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Description of Chronic Obstructive Pulmonary Disease

Chronic obstructive pulmonary disease (COPD) is an upper airway disease characterized by the progressive development of airflow limitation that is not fully reversible (American Thoracic Society, 1995). The two most common types of COPD are chronic bronchitis and emphysema. In chronic obstructive bronchitis, mucus hypersecretion causes inflammation and constriction in the small and large airways of the lung, restricting airflow in and out of the lungs. Chronic bronchitis is defined clinically as the presence of cough and sputum for a minimum of 3 months during each of two consecutive years. In emphysema, there is permanent destruction of the protein elastin, a principal component of elastic fibers in the lung’s extracellular matrix that keeps the strength in the alveolar walls. Loss of this protein causes narrowing or collapse of the bronchioles, limiting airflow in and out of the lungs. Elastin loss can also cause the alveoli to overstretch and rupture, leaving permanent enlargement of airspaces and fewer alveoli for oxygen exchange. During inhalation, air continues to reach the alveoli, however, much of the air cannot escape during exhalation leading to stale air trapped in the lungs. The respiratory muscles must then work harder to push air through the obstructed airways, which tires the muscles for getting enough fresh air into the alveoli during inhalation. The result is carbon dioxide build up in the blood while blood oxygen diminishes, leading to hypoxia. COPD generally has a progressive course, beginning with symptoms of cough with sputum, to wheezing, to shortness of breath, and finally breathlessness (dyspnea).

Dyspnea is usually the symptom that leads the patient to seek medical attention, and this typically occurs in the fifth decade and beyond. The decreased amount of oxygen in the blood (hypoxia) also causes weakness, fatigue, difficulty concentrating, and depression. Survival and quality of life has been shown to be lower in patients diagnosed with COPD. The number one cause of COPD is chronic cigarette smoking; however, COPD also occurs in nonsmokers whose occupations are associated with high levels of particles inspired (dust is the most significant). A small percentage of COPD is also genetic. According to the National Center for Health Statistics approximately 11 million people are diagnosed with COPD in the United States, rendering disabled. Chronic obstructive pulmonary disease (COPD) is a progressive illness that leaves patients severely disabled and breathless. Long-term oxygen therapy (LTOT) has been shown to significantly increase survival and to improve neuropsychological functioning in hypoxemic patients with COPD. Further, supplemental oxygen has been reported to substantially reduce dyspnea and to increase exercise endurance in some patients with COPD. To achieve these benefits, oxygen therapy should be administered at least 15 hours per day.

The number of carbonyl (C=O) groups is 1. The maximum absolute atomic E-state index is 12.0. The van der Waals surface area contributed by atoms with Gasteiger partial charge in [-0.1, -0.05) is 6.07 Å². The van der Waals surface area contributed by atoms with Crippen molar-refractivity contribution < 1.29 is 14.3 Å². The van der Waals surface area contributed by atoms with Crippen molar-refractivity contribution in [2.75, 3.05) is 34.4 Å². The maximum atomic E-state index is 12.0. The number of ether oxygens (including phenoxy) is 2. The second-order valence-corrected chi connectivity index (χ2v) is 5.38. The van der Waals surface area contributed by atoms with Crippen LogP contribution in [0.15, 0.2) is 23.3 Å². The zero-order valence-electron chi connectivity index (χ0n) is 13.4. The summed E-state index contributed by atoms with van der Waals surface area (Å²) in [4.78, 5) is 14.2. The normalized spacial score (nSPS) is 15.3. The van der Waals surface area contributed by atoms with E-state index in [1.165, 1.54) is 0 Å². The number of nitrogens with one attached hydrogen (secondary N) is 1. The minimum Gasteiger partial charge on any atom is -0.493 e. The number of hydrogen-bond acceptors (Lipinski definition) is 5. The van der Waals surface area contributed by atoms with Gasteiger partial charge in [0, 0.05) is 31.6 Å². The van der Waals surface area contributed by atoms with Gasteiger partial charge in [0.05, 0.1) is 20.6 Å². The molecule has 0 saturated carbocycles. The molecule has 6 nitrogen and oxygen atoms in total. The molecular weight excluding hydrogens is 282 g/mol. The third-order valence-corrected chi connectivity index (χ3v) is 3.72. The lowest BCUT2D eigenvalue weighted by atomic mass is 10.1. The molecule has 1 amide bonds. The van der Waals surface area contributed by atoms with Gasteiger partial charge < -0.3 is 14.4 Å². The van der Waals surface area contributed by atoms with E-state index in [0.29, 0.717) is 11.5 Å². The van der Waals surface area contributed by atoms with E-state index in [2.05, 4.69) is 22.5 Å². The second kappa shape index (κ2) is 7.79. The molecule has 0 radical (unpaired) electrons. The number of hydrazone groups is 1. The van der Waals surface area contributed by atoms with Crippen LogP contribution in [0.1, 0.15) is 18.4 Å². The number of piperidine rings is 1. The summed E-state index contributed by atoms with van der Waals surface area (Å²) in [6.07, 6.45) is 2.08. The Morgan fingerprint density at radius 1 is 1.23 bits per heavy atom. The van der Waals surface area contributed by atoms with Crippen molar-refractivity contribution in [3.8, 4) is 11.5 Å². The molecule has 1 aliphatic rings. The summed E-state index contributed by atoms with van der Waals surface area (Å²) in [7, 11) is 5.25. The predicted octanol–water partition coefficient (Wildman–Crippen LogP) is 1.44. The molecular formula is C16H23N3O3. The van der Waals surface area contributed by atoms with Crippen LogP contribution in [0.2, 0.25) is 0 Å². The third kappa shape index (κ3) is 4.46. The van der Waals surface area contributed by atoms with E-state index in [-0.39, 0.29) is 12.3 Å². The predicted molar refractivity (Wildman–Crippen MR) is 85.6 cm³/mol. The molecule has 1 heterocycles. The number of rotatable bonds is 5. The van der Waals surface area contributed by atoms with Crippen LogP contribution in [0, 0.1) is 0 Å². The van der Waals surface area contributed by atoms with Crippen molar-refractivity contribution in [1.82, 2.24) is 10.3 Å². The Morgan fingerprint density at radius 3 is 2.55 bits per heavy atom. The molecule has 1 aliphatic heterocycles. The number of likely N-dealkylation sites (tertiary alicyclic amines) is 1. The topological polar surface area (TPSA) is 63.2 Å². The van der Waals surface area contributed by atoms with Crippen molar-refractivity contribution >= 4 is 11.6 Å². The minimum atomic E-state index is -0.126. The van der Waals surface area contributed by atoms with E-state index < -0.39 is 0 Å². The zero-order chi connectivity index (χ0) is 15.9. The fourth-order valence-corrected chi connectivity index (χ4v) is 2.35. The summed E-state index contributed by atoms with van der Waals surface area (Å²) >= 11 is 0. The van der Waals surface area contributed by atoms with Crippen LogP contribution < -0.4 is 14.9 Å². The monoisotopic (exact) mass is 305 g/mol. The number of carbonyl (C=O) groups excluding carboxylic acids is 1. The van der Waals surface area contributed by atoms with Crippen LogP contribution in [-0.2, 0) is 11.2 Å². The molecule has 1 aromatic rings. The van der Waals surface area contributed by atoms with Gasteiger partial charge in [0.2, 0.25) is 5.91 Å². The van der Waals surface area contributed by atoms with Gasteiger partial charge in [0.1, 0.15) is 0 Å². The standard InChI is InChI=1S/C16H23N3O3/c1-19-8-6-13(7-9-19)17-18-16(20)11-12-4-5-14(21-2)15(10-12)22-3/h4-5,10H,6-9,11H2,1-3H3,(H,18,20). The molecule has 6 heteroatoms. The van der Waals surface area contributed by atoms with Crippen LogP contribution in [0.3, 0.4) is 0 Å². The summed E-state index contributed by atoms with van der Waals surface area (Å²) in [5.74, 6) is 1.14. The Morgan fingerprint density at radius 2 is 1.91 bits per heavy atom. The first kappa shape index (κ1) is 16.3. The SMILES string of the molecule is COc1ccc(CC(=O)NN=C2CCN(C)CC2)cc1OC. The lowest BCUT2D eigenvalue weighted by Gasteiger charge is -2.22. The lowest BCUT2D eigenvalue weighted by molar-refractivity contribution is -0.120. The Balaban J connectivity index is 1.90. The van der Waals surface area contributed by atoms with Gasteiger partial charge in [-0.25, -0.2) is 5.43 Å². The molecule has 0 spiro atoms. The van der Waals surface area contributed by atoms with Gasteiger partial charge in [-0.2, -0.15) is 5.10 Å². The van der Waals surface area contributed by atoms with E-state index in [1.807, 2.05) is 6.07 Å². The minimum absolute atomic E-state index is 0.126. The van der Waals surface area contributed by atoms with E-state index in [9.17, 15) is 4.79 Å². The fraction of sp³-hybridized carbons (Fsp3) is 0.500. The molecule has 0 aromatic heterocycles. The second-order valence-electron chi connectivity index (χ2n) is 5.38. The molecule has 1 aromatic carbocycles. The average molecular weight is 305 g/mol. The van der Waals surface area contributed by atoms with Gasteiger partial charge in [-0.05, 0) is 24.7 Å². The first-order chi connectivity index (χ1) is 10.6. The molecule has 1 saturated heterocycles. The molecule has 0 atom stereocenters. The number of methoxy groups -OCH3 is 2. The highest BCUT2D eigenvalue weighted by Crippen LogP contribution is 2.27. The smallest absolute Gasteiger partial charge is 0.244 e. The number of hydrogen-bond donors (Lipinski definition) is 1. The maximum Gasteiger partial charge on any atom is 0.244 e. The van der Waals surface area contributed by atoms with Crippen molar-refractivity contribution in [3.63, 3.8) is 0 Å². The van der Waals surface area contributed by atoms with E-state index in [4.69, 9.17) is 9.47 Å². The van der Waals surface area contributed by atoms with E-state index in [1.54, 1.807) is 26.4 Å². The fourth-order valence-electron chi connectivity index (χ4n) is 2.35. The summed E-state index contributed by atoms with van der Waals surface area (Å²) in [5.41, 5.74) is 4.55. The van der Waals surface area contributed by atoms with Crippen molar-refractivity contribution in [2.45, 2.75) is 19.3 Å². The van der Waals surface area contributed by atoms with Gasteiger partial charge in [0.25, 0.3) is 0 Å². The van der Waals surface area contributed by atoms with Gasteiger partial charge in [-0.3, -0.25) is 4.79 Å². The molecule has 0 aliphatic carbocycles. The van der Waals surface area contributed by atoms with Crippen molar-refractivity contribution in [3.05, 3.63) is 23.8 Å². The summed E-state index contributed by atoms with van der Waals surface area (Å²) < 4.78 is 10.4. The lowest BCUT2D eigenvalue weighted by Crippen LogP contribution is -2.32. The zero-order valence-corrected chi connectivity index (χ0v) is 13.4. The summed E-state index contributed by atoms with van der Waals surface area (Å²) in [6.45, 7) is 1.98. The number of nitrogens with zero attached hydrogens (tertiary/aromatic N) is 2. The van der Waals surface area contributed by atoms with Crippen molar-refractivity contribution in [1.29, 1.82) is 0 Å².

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  • (a) greater delivery of oxygen to the tissues,
  • (b) decreased ventilatory muscle fatigue,
  • (c) reduced oxygen cost to the respiratory muscles,
  • (d) reduction in ventilation, and
  • (e) decreased ventilatory drive



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